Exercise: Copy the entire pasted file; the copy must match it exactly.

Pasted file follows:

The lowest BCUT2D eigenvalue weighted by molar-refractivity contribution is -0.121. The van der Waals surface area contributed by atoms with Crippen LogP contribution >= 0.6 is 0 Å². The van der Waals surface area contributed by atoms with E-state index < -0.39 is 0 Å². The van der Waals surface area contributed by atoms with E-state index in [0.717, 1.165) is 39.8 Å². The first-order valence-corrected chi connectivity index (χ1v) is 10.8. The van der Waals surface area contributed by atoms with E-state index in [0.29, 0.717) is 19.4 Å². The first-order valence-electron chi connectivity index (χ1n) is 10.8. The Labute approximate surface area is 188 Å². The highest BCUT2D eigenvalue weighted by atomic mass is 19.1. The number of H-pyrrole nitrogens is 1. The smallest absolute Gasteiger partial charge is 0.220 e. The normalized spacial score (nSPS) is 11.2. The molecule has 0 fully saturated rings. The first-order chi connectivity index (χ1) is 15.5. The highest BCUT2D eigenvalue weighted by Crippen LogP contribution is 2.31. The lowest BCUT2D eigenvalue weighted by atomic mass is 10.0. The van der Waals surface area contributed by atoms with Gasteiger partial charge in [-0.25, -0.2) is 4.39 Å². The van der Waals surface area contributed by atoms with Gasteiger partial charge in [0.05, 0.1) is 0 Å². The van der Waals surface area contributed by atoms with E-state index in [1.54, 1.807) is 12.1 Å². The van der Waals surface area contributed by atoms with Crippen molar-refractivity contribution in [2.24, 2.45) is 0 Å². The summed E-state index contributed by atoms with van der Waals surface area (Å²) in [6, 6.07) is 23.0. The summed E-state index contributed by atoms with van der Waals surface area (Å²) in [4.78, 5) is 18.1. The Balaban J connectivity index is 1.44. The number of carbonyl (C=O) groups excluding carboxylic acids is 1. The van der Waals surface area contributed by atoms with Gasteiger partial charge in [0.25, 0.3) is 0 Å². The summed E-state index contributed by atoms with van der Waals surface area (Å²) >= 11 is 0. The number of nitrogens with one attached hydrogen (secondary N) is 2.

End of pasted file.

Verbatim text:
The lowest BCUT2D eigenvalue weighted by molar-refractivity contribution is -0.121. The van der Waals surface area contributed by atoms with Crippen LogP contribution >= 0.6 is 0 Å². The van der Waals surface area contributed by atoms with E-state index < -0.39 is 0 Å². The van der Waals surface area contributed by atoms with E-state index in [0.717, 1.165) is 39.8 Å². The first-order valence-corrected chi connectivity index (χ1v) is 10.8. The van der Waals surface area contributed by atoms with E-state index in [0.29, 0.717) is 19.4 Å². The first-order valence-electron chi connectivity index (χ1n) is 10.8. The Labute approximate surface area is 188 Å². The highest BCUT2D eigenvalue weighted by atomic mass is 19.1. The number of H-pyrrole nitrogens is 1. The smallest absolute Gasteiger partial charge is 0.220 e. The normalized spacial score (nSPS) is 11.2. The molecule has 0 fully saturated rings. The first-order chi connectivity index (χ1) is 15.5. The highest BCUT2D eigenvalue weighted by Crippen LogP contribution is 2.31. The lowest BCUT2D eigenvalue weighted by atomic mass is 10.0. The van der Waals surface area contributed by atoms with Gasteiger partial charge in [-0.25, -0.2) is 4.39 Å². The van der Waals surface area contributed by atoms with Gasteiger partial charge in [0.05, 0.1) is 0 Å². The van der Waals surface area contributed by atoms with E-state index in [1.54, 1.807) is 12.1 Å². The van der Waals surface area contributed by atoms with Crippen molar-refractivity contribution in [2.24, 2.45) is 0 Å². The summed E-state index contributed by atoms with van der Waals surface area (Å²) in [6, 6.07) is 23.0. The summed E-state index contributed by atoms with van der Waals surface area (Å²) in [4.78, 5) is 18.1. The Balaban J connectivity index is 1.44. The number of carbonyl (C=O) groups excluding carboxylic acids is 1. The van der Waals surface area contributed by atoms with Gasteiger partial charge in [0.25, 0.3) is 0 Å². The summed E-state index contributed by atoms with van der Waals surface area (Å²) >= 11 is 0. The number of nitrogens with one attached hydrogen (secondary N) is 2.